I think you may be missing my point. For those who have this desire (maybe the family), there is a tragedy. For the person who committed suicide ... well ....

Rich
 
Douglas M
 
Reply Wed 12 Aug, 2009 11:13 am
@richrf,
I understood what you said Rich. I don't question that, I just said that the suicidal itself might not consider its "destiny" as tragic (although I believe this doesn't happen very often). But actually thinking about what you said: "everything stems from the desire to live". I have to agree with that. I don't believe in external factors (actually gods and deities) influencing or commanding our lifes, I see life as objectively meaningless. Thus I must say that everything that we want must be preceded of the desire to live. Often even the suicidal people are willing to die because of their "incapacity" to live and that is also a reflex of such a desire. The real tragedy, as I have already said, is not be aware of your own condition as a human being.
 
richrf
 
Reply Wed 12 Aug, 2009 11:23 am
@Douglas M,
Hi Douglas,

Douglas M;82804 wrote:
I understood what you said Rich. I don't question that, I just said that the suicidal itself might not consider its "destiny" as tragic (although I believe this doesn't happen very often).


Yes, I agree. It all depends upon how someone looks at it.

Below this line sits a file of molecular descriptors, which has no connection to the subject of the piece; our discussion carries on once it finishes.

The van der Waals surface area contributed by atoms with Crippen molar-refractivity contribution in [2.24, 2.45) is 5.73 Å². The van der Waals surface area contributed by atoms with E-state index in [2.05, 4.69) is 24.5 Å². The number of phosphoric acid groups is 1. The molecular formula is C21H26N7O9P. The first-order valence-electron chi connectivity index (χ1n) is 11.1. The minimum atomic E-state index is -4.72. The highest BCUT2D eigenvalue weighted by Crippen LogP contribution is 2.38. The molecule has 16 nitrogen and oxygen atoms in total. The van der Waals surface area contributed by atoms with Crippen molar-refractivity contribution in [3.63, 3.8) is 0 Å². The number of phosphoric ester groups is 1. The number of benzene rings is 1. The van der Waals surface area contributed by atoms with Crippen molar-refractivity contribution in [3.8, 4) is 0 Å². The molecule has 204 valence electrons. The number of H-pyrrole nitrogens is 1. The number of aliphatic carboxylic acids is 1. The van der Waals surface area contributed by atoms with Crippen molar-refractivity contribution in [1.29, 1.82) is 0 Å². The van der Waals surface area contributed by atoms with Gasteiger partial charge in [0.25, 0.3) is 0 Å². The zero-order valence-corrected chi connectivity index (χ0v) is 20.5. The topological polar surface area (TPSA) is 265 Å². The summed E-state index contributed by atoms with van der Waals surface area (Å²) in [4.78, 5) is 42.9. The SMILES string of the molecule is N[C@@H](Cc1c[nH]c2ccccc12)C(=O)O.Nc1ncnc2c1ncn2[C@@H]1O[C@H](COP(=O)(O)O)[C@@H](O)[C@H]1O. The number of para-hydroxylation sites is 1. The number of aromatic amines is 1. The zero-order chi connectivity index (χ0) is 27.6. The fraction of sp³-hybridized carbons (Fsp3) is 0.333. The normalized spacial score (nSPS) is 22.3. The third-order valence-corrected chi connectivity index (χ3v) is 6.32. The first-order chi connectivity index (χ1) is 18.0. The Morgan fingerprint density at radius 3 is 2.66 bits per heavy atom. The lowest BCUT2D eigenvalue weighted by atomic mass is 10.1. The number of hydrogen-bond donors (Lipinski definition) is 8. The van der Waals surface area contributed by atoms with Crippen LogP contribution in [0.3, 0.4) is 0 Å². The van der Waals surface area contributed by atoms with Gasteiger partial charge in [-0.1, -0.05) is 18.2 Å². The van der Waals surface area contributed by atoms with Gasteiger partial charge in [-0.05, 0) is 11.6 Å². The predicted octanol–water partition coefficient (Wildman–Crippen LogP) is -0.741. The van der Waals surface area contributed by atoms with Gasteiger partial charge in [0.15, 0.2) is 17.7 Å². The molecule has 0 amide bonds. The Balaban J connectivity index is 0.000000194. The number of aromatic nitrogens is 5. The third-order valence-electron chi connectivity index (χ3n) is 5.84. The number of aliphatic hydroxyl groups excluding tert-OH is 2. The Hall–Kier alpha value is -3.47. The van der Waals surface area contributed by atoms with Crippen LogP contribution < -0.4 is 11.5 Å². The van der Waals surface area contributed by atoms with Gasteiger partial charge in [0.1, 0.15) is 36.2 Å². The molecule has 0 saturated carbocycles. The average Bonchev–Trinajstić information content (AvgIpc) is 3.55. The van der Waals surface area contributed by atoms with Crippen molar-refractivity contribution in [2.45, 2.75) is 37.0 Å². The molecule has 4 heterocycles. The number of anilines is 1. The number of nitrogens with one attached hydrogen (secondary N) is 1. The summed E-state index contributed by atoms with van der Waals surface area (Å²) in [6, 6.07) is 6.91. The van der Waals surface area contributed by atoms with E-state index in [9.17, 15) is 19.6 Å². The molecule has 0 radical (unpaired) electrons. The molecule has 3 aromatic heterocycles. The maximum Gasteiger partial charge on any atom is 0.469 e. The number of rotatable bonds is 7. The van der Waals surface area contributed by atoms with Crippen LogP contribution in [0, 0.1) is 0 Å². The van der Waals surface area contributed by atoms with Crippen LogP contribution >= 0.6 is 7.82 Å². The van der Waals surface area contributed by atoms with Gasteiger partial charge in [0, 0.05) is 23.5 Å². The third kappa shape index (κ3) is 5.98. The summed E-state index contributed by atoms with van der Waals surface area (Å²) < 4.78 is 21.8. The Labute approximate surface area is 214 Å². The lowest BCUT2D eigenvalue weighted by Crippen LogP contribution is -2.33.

Douglas M;82804 wrote:
I see life as objectively meaningless. Thus I must say that everything that we want must be preceded of the desire to live. Often even the suicidal people are willing to die because of their "incapacity" to live and that is also a reflex of such a desire. The real tragedy, as I have already said, is not be aware of your own condition as a human being.


Increased awareness may be what it is all about - from baby until adulthood. For me, I looked for evidence of transcendental life, and I found it in what we call inherited capabilities and innate skills. So for me, it goes on and on and on.

Rich
 
manored
 
Reply Wed 12 Aug, 2009 01:24 pm
@richrf,
richrf;82568 wrote:
In this case, one can say that everything stems from wanting, not just tragedy - i.e. everything stems from the desire to live.

Rich
True =)

Douglas M;82719 wrote:
I agree. People should be allowed to do whatever they want to do with their bodies. And it's not a tragedy to commit suicide if you have a reasonable motivation for it.
I think the matter of whenever suicide should be allowed or not is tricky, because if one wants to suicide one believes he has a "wound" or "pain" that will never heal, and that is not true, time heals everthing. I suppose people should be stopped from suiciding for at least a long period of time, and only then allowed to suicide if they still want. Also depends of the situation though, in the case of the person who will die it would probally better to kill it as soon as the pains started, and a soldier cornered in a battle can very well prefer to make a suicidal attack than to be captured by the enemy.
 
No0ne
 
Reply Wed 12 Aug, 2009 01:58 pm
@manored,
William Shakespear In "As You Like It"
All the worlds a stage and all the men and women merely player's.